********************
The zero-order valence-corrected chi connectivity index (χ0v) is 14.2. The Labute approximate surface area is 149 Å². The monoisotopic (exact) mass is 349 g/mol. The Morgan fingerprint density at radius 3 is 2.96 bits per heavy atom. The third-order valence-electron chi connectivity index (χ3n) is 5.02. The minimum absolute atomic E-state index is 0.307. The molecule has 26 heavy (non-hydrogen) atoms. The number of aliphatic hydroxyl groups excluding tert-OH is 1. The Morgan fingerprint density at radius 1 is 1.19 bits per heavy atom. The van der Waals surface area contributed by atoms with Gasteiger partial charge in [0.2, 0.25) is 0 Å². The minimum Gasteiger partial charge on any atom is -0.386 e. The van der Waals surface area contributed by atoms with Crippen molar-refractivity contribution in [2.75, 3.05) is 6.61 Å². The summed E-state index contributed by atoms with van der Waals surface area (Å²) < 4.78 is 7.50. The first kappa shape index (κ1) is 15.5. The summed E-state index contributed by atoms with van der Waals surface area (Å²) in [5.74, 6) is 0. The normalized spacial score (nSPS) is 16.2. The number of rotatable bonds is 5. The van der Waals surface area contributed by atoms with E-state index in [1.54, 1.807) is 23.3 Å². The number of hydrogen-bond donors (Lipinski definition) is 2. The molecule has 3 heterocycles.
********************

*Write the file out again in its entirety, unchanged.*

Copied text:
The zero-order valence-corrected chi connectivity index (χ0v) is 14.2. The Labute approximate surface area is 149 Å². The monoisotopic (exact) mass is 349 g/mol. The Morgan fingerprint density at radius 3 is 2.96 bits per heavy atom. The third-order valence-electron chi connectivity index (χ3n) is 5.02. The minimum absolute atomic E-state index is 0.307. The molecule has 26 heavy (non-hydrogen) atoms. The number of aliphatic hydroxyl groups excluding tert-OH is 1. The Morgan fingerprint density at radius 1 is 1.19 bits per heavy atom. The van der Waals surface area contributed by atoms with Gasteiger partial charge in [0.2, 0.25) is 0 Å². The minimum Gasteiger partial charge on any atom is -0.386 e. The van der Waals surface area contributed by atoms with Crippen molar-refractivity contribution in [2.75, 3.05) is 6.61 Å². The summed E-state index contributed by atoms with van der Waals surface area (Å²) < 4.78 is 7.50. The first kappa shape index (κ1) is 15.5. The summed E-state index contributed by atoms with van der Waals surface area (Å²) in [5.74, 6) is 0. The normalized spacial score (nSPS) is 16.2. The number of rotatable bonds is 5. The van der Waals surface area contributed by atoms with E-state index in [1.54, 1.807) is 23.3 Å². The number of hydrogen-bond donors (Lipinski definition) is 2. The molecule has 3 heterocycles.